“The company has a right to stay in business during a strike.”
If the Union wins an election, the only thing it wins is the right to negotiate. The Union uses the threat of strikes during negotiations to put pressure on the company to meet their demands. But in reality, strikes put more stress on employees – it is their livelihood on the line.
A strike typically happens when the parties cannot reach an agreement on a contract. When the Union calls a strike, there are serious consequences for the workers. Regular pay stops. Benefits can stop, too, since they are often tied to your work status. Union dues, however, often don’t stop and members are still obligated to pay them.
Striking workers are normally not eligible for unemployment compensation. Sometimes the Union will say it has a “strike fund” to take care of striking workers. But these rarely equal normal wages, and typically don’t have enough funds to support a long strike.
That means it can hire replacement workers for anyone who goes on strike. Replacement workers can become permanent in some cases,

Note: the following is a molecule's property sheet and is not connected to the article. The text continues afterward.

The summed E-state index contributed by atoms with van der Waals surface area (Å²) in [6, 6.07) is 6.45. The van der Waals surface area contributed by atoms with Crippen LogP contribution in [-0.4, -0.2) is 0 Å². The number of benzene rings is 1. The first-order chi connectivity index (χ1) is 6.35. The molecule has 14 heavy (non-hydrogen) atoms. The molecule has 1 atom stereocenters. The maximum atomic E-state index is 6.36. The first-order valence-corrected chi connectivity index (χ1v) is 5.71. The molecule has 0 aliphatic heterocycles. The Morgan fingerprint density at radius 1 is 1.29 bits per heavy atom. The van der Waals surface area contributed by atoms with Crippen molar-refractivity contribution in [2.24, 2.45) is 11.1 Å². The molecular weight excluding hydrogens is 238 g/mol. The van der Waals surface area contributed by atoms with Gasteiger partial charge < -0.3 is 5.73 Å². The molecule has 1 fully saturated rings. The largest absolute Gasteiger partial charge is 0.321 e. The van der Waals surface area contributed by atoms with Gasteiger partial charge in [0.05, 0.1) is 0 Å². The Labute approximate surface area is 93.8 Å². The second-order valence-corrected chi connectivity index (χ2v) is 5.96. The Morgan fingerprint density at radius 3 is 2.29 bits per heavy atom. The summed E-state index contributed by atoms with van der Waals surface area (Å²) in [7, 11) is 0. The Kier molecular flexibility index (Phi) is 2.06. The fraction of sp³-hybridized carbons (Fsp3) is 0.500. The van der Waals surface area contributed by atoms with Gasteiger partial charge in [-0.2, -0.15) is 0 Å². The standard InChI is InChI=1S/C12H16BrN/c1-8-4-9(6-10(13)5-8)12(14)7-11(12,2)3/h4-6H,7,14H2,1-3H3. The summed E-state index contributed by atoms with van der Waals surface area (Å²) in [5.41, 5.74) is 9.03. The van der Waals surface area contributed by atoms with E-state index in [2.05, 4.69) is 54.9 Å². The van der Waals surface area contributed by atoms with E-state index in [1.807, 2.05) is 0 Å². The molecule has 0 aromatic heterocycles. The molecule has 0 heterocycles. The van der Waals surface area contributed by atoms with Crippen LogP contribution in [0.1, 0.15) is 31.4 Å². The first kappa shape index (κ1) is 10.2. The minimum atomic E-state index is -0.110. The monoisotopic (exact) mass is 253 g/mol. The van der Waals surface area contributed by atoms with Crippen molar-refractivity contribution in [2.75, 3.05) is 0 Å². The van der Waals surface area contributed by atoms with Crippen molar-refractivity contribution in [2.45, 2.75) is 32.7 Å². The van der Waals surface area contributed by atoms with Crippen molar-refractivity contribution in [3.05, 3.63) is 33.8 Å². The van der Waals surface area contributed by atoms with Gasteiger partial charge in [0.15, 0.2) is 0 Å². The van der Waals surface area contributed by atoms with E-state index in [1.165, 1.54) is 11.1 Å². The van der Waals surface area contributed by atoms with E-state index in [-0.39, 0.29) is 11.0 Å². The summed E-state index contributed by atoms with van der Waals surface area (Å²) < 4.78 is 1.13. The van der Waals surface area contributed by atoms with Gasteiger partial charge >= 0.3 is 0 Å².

even when the strike is over. There is no guarantee that striking workers would get their jobs back.
Even if the Union calls a strike, there is still no guarantee that the company has to agree to its demands. There actually is no law that says there even has to be a first contract. As a matter of fact, in a recent study over a 13 – year period, when a U.S. union won an election and was certified for bargaining only 56% – just over half – were successful in ever reaching a first contract.
You have to decide if you trust the union leaders, especially when it comes to making important decisions like calling a strike.
- Are the Union’s promises realistic or extreme?
- Is the Union pressuring you in any way?
- Can the Union deliver on its promises?
- Does the Union care more about you or about protecting its own jobs and dues?
- Is it better to have the Union talk for you or to take your questions and issues directly to your manager?